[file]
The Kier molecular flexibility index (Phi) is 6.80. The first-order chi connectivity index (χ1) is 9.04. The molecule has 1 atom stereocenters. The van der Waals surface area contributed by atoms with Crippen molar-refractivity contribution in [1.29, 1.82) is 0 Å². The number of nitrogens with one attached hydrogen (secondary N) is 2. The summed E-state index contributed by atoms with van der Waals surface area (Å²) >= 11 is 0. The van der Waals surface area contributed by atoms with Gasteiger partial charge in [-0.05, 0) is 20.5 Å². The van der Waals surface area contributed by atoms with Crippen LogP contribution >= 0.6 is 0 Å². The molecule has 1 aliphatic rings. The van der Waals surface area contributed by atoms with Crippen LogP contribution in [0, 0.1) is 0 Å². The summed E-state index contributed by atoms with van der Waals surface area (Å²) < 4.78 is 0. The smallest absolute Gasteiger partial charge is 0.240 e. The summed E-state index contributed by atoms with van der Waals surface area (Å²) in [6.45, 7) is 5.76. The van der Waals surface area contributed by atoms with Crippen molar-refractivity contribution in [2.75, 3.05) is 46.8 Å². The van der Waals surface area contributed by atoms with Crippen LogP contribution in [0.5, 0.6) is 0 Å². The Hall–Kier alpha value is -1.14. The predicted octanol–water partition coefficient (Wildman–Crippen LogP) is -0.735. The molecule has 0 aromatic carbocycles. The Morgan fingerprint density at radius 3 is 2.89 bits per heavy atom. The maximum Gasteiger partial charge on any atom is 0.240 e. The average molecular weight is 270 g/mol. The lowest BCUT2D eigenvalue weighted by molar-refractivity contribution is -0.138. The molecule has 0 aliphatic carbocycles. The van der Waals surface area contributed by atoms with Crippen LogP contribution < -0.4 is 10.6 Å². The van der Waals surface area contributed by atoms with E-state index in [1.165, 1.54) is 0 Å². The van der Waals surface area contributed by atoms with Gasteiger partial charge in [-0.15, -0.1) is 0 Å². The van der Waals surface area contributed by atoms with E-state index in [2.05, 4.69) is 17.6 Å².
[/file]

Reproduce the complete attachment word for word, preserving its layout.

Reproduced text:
The Kier molecular flexibility index (Phi) is 6.80. The first-order chi connectivity index (χ1) is 9.04. The molecule has 1 atom stereocenters. The van der Waals surface area contributed by atoms with Crippen molar-refractivity contribution in [1.29, 1.82) is 0 Å². The number of nitrogens with one attached hydrogen (secondary N) is 2. The summed E-state index contributed by atoms with van der Waals surface area (Å²) >= 11 is 0. The van der Waals surface area contributed by atoms with Gasteiger partial charge in [-0.05, 0) is 20.5 Å². The van der Waals surface area contributed by atoms with Crippen LogP contribution >= 0.6 is 0 Å². The molecule has 1 aliphatic rings. The van der Waals surface area contributed by atoms with Crippen LogP contribution in [0, 0.1) is 0 Å². The summed E-state index contributed by atoms with van der Waals surface area (Å²) < 4.78 is 0. The smallest absolute Gasteiger partial charge is 0.240 e. The summed E-state index contributed by atoms with van der Waals surface area (Å²) in [6.45, 7) is 5.76. The van der Waals surface area contributed by atoms with Crippen molar-refractivity contribution in [2.75, 3.05) is 46.8 Å². The van der Waals surface area contributed by atoms with Crippen LogP contribution in [0.5, 0.6) is 0 Å². The Hall–Kier alpha value is -1.14. The predicted octanol–water partition coefficient (Wildman–Crippen LogP) is -0.735. The molecule has 0 aromatic carbocycles. The Morgan fingerprint density at radius 3 is 2.89 bits per heavy atom. The maximum Gasteiger partial charge on any atom is 0.240 e. The average molecular weight is 270 g/mol. The lowest BCUT2D eigenvalue weighted by molar-refractivity contribution is -0.138. The molecule has 0 aliphatic carbocycles. The van der Waals surface area contributed by atoms with Crippen LogP contribution < -0.4 is 10.6 Å². The van der Waals surface area contributed by atoms with E-state index in [1.165, 1.54) is 0 Å². The van der Waals surface area contributed by atoms with Gasteiger partial charge in [-0.15, -0.1) is 0 Å². The van der Waals surface area contributed by atoms with E-state index in [2.05, 4.69) is 17.6 Å².